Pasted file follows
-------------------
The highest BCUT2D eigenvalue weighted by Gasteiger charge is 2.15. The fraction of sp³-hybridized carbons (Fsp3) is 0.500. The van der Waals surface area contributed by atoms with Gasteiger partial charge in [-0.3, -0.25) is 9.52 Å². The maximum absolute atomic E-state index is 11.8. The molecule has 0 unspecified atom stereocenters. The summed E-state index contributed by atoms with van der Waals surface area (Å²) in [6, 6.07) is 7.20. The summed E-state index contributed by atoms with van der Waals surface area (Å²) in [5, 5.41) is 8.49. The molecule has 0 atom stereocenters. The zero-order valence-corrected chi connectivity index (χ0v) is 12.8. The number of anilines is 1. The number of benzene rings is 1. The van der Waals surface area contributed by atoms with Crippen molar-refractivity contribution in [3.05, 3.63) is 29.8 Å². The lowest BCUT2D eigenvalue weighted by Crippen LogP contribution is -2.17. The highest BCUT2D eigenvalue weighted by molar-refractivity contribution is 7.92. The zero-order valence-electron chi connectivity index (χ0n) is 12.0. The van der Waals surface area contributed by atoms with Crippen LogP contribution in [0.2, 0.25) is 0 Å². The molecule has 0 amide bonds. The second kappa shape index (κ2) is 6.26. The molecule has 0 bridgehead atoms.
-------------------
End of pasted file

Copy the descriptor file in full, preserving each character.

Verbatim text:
The highest BCUT2D eigenvalue weighted by Gasteiger charge is 2.15. The fraction of sp³-hybridized carbons (Fsp3) is 0.500. The van der Waals surface area contributed by atoms with Gasteiger partial charge in [-0.3, -0.25) is 9.52 Å². The maximum absolute atomic E-state index is 11.8. The molecule has 0 unspecified atom stereocenters. The summed E-state index contributed by atoms with van der Waals surface area (Å²) in [6, 6.07) is 7.20. The summed E-state index contributed by atoms with van der Waals surface area (Å²) in [5, 5.41) is 8.49. The molecule has 0 atom stereocenters. The zero-order valence-corrected chi connectivity index (χ0v) is 12.8. The number of anilines is 1. The number of benzene rings is 1. The van der Waals surface area contributed by atoms with Crippen molar-refractivity contribution in [3.05, 3.63) is 29.8 Å². The lowest BCUT2D eigenvalue weighted by Crippen LogP contribution is -2.17. The highest BCUT2D eigenvalue weighted by molar-refractivity contribution is 7.92. The zero-order valence-electron chi connectivity index (χ0n) is 12.0. The van der Waals surface area contributed by atoms with Crippen LogP contribution in [0.2, 0.25) is 0 Å². The molecule has 0 amide bonds. The second kappa shape index (κ2) is 6.26. The molecule has 0 bridgehead atoms.